4. From the very inception, it was the prosecution’s case that the victim was aged around 15 years on the day of occurrence. In her complaint (Ex. PW-2/A), ‘X’ disclosed her age as 15 years. Similar is the age disclosed by her in 164 Cr.P.C. statement (Ex. PW-2/B) and MLC (Ex. PW-6/A). PW-1 (Smt. Kalawati), Principal, MCD Primary School, Sector-8, Dwarka, New Delhi, proved record (Ex. PW-1/A to Ex. PW – 1/E) to show that ‘X’ was admitted in her school in class 1st (Primary) on 05.07.2006 vide admission No. 2231. Parents had disclosed her date of birth as 30.01.2001 which was entered in the record. ‘X’ studied in the school till 26.03.2011 and School Leaving Certificate (Ex. PW-1/D) was given to her. She admitted that the date of birth declared by ‘X’s parents was not verified and it was not based on any birth certificate. In her deposition as PW-2, ‘X’ claimed herself to be 15 years old, a student of class 6th. Nothing was suggested to her that she was above 16 years of age on the day of occurrence. PW-3 (Meenakshi), ‘X’s sister, was also not questioned as to what was the age of prosecutrix on the day of incident. PW-5 (Guddi Devi), X’s mother, in the cross-examination revealed that ‘X’ was around 12/13. From all this, its stands established that ‘X’ was below 16 years of age on the date of incident and her consent (if any) to have physical relations with the appellant was of no consequence. The date of birth (30.01.2001) came to be recorded way back in 2001. Parents of the victim had not anticipated any such incident to occur later on to manipulate her date of birth in the school record. The appellant himself did not produce any document to show that ‘X’ was above 16 years of age on the day of incident. He did not ask for ossification test during trial.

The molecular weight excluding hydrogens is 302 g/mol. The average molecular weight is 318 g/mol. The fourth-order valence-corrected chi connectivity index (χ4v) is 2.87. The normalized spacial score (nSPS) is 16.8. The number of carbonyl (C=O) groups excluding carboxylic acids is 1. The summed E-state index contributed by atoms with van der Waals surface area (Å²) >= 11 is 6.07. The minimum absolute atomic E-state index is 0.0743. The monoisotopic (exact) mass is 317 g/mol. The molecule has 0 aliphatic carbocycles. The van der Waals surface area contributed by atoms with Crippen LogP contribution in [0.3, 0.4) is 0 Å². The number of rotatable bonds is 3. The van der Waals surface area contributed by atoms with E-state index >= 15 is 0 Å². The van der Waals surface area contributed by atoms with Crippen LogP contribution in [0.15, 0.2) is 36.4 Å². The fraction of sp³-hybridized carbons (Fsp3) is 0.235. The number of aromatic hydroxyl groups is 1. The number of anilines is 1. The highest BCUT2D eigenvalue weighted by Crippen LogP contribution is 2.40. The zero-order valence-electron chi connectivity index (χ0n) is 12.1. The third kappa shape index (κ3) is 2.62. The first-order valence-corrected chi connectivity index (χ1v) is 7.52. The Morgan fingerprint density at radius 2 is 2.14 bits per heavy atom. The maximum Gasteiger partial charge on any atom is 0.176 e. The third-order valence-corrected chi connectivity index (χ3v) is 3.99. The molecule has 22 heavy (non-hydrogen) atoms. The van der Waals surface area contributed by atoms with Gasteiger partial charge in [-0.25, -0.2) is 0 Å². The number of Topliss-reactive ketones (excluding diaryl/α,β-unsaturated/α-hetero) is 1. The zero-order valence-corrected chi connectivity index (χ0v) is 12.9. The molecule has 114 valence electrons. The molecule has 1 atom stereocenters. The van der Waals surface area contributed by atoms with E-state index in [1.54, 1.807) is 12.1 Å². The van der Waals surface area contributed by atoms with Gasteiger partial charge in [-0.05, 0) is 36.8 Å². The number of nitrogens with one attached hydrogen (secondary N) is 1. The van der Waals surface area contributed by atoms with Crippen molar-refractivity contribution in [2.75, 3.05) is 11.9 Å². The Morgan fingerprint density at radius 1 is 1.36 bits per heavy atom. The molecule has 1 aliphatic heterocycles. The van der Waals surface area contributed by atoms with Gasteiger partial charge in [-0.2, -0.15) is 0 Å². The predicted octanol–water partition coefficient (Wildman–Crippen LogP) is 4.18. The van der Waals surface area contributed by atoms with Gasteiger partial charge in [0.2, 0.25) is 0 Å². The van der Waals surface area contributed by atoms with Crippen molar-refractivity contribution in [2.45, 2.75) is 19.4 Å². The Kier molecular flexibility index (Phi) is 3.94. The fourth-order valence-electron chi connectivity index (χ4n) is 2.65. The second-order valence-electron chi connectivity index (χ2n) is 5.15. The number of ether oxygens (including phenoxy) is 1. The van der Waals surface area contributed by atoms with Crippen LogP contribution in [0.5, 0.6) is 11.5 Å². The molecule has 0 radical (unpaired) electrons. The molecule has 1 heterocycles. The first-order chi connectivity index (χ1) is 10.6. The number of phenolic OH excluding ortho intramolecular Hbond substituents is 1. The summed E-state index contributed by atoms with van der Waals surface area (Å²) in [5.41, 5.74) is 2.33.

5. In her complaint (Ex. PW-2/A), the prosecutrix gave detailed account as to how and under what circumstances physical relations were established by the appellant against her wishes after administering stupefying substance in tea at his residence. The appellant was named in the FIR and specific role was assigned to him. In 164 Cr.P.C. statement (Ex. PW-2/B), the prosecutrix reiterated her version and implicated the appellant for having physical relations with her. In her examination-in-chief recorded on 04.04.2013, she proved the version given to the police/court in entirety and specifically deposed that on 25.08.2012 at about 2/3 p.m., the appellant had taken her from her house on the pretext to examine her by a doctor. He took her to the same hospital where she was examined earlier. Thereafter, the appellant took her to his room No. 107, Servant Quarters, Salaria Enclave, Dwarka, New Delhi and asked her to have a cup of tea. After consuming tea, she became unconscious. The appellant established physical relations with her. When she enquired from the accused as to what he had done after regaining consciousness, he slapped her twice or thrice and threatened to kill if she disclosed the incident to anyone. She became terrified; put ‘on’ clothes and the accused brought her to her house. Due to fear, she did not inform her mother and brothers about the incident. On 29.09.2012, when she had a conversation with her elder sister Meenakshi on phone, she asked her to reach Delhi immediately. On her arrival to Delhi, she apprised her about the incident.